Tag Archives: interdisciplinarity

ACM Web Science 2015 take-away

Here are some ideas and things I remember from the The 2015 ACM Web Science conference WebSci’15 held at the Oxford e-Research Centre and Keble College :

Membrane metphore

Markus Strohmaier used an intriguing metaphor for talking about the Web. He said it was a membrane. So the Web is  like thin pliable sheet that cover and connect us. This metaphor bring some biological, living connotation to the Web and how we see it.  This echo in my own research on everyday life and the Internet. Seigworth and Gardiner (2004) remind us that we must reintroduce “life” in everyday life studies. The authors argue that cultural studies have stiffened by only using part of the organic metaphor :the skeleton, and leaving aside the soft tissues. Seigworth and Gardiner (2004) propose to take into account the “soft tissue”: the imperceptible, flexible and  mobile circulation  in the body. Fully reintroduce the “life” in everyday life would then consider its moments, its movements, and its multiplicities different materials, not just the big rigid structure.

Best quote used in a presentation :

“Big data is like teenage sex: everyone talks about it, nobody really knows how to do it, everyone thinks everyone else is doing it, so everyone claims they are doing it.” – Dan Ariely

Prospography vs ANT theory

It is interesting to see how other discipline study the Web, for instance people in the humanities :

Archetypal Narratives in Social Machines: Approaching Sociality through Prosopography Segolene Tarte, Pip Willcox, Hugh Glaser and David De Roure

In this paper, they used prosopography. According to wikipedia it is an investigation of the common characteristics of a historical group, whose individual biographies may be largely untraceable, by means of a collective study of their lives, in multiple career-line analysis.[1] Prosopographical research has the goal of learning about patterns of relationships and activities through the study of collective biography; it collects and analyses statistically relevant quantities of biographical data about a well-defined group of individuals. This makes it a valuable technique for studying many pre-modern societies.

Instead of opening the black box and analyze what all the actors are doing, those researcher build the archetypal narrative using a Jungian approach. So they do a biography of the infrastructure.

A need to understand the contexts

The big take away from the conference, is that the issue of context. A lot of data is over-analyzed and under-contextualized.


Seigworth, G., & Gardiner, M. (2004). Rethinking everyday life: And then nothing turns itself inside out. Cultural Studies, 18(2-3), 139-159. doi: 10.1080/0950238042000201455

T-shaped academia : bridging interdisciplinarity

As I was listening to the The Ten Faces of Innovation: IDEO’s Strategies for Defeating the Devil’s Advocate and Driving Creativity Throughout Your Organization by Thomas Kelley, on my way to school. I listen to audiobook while I walk. It is a good way to get a break from scientific reading. Anyway, the idea of a special kind of people got me thinking about interdisciplinarity.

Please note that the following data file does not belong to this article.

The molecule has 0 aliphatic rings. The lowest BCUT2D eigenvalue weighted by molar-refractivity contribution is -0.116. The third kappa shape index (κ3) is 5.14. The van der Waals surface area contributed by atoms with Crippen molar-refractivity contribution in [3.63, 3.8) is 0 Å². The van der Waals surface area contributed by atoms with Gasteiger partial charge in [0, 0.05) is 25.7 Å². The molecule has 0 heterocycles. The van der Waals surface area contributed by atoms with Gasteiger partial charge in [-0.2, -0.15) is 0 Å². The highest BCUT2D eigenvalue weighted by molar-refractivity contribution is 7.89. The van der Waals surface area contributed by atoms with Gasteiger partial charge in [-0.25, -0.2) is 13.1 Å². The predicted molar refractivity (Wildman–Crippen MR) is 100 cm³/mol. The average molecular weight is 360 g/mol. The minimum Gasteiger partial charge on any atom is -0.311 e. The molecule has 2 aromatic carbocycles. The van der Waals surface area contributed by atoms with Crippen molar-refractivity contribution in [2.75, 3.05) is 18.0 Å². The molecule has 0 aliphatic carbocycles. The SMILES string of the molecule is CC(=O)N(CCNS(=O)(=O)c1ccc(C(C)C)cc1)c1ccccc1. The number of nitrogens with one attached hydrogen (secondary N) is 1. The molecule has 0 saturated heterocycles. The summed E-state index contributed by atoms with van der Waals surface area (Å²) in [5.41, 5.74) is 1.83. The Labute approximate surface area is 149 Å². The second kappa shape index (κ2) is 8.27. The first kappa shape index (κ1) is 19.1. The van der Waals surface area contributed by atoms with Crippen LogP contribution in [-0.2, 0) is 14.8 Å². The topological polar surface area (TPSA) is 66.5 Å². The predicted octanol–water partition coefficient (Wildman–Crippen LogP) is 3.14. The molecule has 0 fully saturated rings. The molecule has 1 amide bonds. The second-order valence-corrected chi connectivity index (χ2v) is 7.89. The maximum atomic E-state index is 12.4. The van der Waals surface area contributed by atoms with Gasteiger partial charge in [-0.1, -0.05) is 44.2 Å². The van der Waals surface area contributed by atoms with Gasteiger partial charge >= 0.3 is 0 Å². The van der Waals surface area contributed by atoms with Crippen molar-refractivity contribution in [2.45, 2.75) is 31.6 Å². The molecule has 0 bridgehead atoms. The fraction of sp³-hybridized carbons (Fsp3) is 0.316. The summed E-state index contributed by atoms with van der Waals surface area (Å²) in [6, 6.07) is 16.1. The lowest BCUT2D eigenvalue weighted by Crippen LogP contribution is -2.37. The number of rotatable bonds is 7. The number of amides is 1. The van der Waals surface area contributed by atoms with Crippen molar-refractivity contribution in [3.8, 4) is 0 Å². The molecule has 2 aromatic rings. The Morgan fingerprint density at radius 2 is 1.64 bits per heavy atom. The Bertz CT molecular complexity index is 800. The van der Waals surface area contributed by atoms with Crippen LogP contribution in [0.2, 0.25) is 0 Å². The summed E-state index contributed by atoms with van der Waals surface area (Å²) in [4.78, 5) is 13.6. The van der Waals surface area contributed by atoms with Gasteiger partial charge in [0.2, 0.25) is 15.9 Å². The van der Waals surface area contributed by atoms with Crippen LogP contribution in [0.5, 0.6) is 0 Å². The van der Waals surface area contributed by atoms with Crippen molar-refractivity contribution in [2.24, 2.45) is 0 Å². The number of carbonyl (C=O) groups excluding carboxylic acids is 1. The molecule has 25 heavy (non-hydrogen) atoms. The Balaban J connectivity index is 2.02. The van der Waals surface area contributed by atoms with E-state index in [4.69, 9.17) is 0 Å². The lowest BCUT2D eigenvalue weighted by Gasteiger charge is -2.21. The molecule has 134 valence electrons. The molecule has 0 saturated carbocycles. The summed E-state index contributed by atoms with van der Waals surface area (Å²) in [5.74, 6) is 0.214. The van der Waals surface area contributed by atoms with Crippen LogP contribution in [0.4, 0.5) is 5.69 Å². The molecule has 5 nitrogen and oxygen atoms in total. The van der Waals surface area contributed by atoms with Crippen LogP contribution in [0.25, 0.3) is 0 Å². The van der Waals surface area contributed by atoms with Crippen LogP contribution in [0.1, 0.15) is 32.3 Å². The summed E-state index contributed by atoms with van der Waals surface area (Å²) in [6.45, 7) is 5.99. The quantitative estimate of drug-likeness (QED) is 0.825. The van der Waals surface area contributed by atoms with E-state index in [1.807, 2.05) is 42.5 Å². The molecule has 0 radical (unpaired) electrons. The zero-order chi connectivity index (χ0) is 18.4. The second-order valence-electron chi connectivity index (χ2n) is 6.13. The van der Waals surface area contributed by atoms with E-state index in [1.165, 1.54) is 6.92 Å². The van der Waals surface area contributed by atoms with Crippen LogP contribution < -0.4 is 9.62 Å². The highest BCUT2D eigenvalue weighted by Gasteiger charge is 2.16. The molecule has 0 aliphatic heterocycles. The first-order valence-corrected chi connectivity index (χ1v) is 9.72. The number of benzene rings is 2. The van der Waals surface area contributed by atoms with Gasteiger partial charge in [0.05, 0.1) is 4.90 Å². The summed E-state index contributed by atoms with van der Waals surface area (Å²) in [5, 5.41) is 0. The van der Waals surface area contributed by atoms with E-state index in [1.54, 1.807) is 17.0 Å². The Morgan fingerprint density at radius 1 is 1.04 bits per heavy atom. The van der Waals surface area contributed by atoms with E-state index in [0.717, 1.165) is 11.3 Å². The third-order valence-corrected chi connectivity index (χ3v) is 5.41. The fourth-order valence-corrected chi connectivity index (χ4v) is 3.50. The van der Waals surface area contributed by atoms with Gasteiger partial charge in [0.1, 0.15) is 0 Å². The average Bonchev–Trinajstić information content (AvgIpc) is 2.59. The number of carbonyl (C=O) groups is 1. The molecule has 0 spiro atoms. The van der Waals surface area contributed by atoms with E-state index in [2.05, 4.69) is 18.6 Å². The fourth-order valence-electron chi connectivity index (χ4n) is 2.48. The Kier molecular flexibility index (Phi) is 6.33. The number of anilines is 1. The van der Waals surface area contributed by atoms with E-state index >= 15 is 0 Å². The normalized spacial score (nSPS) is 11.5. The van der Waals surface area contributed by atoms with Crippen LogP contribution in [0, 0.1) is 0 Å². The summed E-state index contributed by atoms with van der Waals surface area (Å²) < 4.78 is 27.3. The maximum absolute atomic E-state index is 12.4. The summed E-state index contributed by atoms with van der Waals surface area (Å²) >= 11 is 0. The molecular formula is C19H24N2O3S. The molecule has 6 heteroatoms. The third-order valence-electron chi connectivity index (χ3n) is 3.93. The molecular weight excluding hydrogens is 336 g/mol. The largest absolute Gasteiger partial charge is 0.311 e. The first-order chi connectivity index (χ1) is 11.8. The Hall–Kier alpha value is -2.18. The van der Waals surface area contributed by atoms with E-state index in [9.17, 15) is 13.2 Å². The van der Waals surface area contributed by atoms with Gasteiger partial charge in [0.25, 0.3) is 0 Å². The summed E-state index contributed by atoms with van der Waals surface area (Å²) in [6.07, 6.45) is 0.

T by chrisinplymouth

In an interview, IDEO CEO Tim Brown talked about T-shaped people. They have two main characteristics :

    • Wide breadth of knowledge across disciplines
    • Deep knowledge in one or two specific areas

The vertical stroke of the “T” is a depth of skill that allows them to contribute to the creative process. That can be from any number of different fields: an industrial designer, an architect, a social scientist, a business specialist or a mechanical engineer. The horizontal stroke of the “T” is the disposition for collaboration across disciplines. It is composed of two things. First, empathy. It’s important because it allows people to imagine the problem from another perspective- to stand in somebody else’s shoes. Second, they tend to get very enthusiastic about other people’s disciplines, to the point that they may actually start to practice them. T-shaped people have both depth and breadth in their skills.

I think that in academia, we should also try to be more like T-shaped person. This could build more bridges across disciplines and create new forms of knowledge production as Kincheloe proposed with the idea of researcher as bricoleur (2001).

Bridge reflection by Mundoo

As bricoleurs recognize the limitations of a single method, the discursive structures of one disciplinary approach, what is missed by traditional practices of validation, the historicity of certified modes of knowledge production, the inseparability of knower and known, and the complexity and heterogeneity of all human experience, they understand the necessity of new forms of rigor in the research process. (Kincheloe, 2001, p.681)

As researcher, we tend to dig deeper in our field, elongating the vertical stroke of the “T”. And our horizontal stroke get shorter in comparison, making it harder to cross the gap to another discipline. This mean even more rigorous work so the bridges we’ll build wont collapse at the first crossing over.
Kincheloe, J. L. (2001). Describing the Bricolage: Conceptualizing a New Rigor in Qualitative Research. Qualitative Inquiry, 7(6), 679-692.